A decent, but by no means great, adventure
Where they got the English title "The Messenger
" is beyond me! They should have stuck with "Louvre: The Final Curse
" as it makes much more sense.
Since I'll probably never physically go to this historical place, I found it interesting to visit there in this game. Your character, Morgan (or Morganna as her father calls her in the opening segment), seeks four ancient objects within the Louvre to stop the destruction of the world. Those objects were hidden by the Dark Templars and were kept hidden through several time periods. Travelling through time, you will visit the Louvre during the various reigns of power (the Middle Ages of the 13th century, the 18th century reign of Henry IV, and the 18th century reign of Louis XV). If you want to know more about the Louvre, the game provides an audio history of it with pictures.
The game has a wonderful travel map, accessible from the inventory screen. This allows you to jump between rooms you've already visited. The map changes depending upon which century you are exploring.
The puzzles in The Messenger
are not terribly difficult, but some may leave you scratching your head. For the most part, your main objective is to gain access to the various rooms inside the Louvre. Many of the "true" puzzles are in the form of locks to doors or cabinets, so finding keys (or other ways to open them) is a major part of your questing. Other puzzles involve combining certain objects you find along the way to perform specific actions. Luckily there are clues for the majority of the puzzles usually in the form of written documents.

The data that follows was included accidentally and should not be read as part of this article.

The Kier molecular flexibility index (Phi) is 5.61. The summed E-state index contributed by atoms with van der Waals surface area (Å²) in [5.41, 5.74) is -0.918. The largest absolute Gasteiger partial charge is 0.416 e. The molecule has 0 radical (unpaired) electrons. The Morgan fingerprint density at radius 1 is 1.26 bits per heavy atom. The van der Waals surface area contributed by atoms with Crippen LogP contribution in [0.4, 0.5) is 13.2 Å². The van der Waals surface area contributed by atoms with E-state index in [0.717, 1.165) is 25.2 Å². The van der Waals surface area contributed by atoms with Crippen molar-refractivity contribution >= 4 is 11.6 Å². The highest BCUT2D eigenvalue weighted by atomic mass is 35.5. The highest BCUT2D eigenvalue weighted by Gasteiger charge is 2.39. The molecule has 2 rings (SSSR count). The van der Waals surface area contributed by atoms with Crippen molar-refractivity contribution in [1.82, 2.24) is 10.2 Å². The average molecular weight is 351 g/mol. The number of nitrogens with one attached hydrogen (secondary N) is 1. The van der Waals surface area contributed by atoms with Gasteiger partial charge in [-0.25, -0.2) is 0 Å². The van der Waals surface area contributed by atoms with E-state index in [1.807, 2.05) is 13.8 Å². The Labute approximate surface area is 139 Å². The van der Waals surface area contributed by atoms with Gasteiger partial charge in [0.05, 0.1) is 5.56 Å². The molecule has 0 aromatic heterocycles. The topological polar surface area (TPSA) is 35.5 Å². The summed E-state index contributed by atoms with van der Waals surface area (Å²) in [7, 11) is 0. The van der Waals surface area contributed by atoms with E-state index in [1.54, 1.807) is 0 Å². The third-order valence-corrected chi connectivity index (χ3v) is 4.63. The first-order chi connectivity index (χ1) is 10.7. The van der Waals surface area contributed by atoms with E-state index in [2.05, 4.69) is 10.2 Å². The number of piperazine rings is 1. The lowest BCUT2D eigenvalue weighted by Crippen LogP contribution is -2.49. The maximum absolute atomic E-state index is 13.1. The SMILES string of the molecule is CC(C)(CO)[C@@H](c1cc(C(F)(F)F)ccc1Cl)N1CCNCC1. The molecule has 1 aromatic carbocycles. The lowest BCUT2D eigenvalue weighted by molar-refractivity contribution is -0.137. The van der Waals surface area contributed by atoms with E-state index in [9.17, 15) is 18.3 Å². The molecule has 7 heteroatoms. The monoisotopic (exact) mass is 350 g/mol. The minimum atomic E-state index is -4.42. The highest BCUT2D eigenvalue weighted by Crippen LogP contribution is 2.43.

The inventory system is a bit different than in other games, and I have mixed feelings about it. Objects in inventory can be used and combined and some can be examined more closely. Each one has a written description, an essential feature in an adventure game, I think. But, you can carry only 8 objects at a time, in addition to the 4 "Satan's Keys", which have predesignated inventory blocks. The rest of your inventory is held within treasure chests. So, you are constantly having to decide what to carry with you at any given moment. If your inventory is full (or if you need something else), you must find one of those treasure chests, but at least the chests are well-placed and fairly convenient.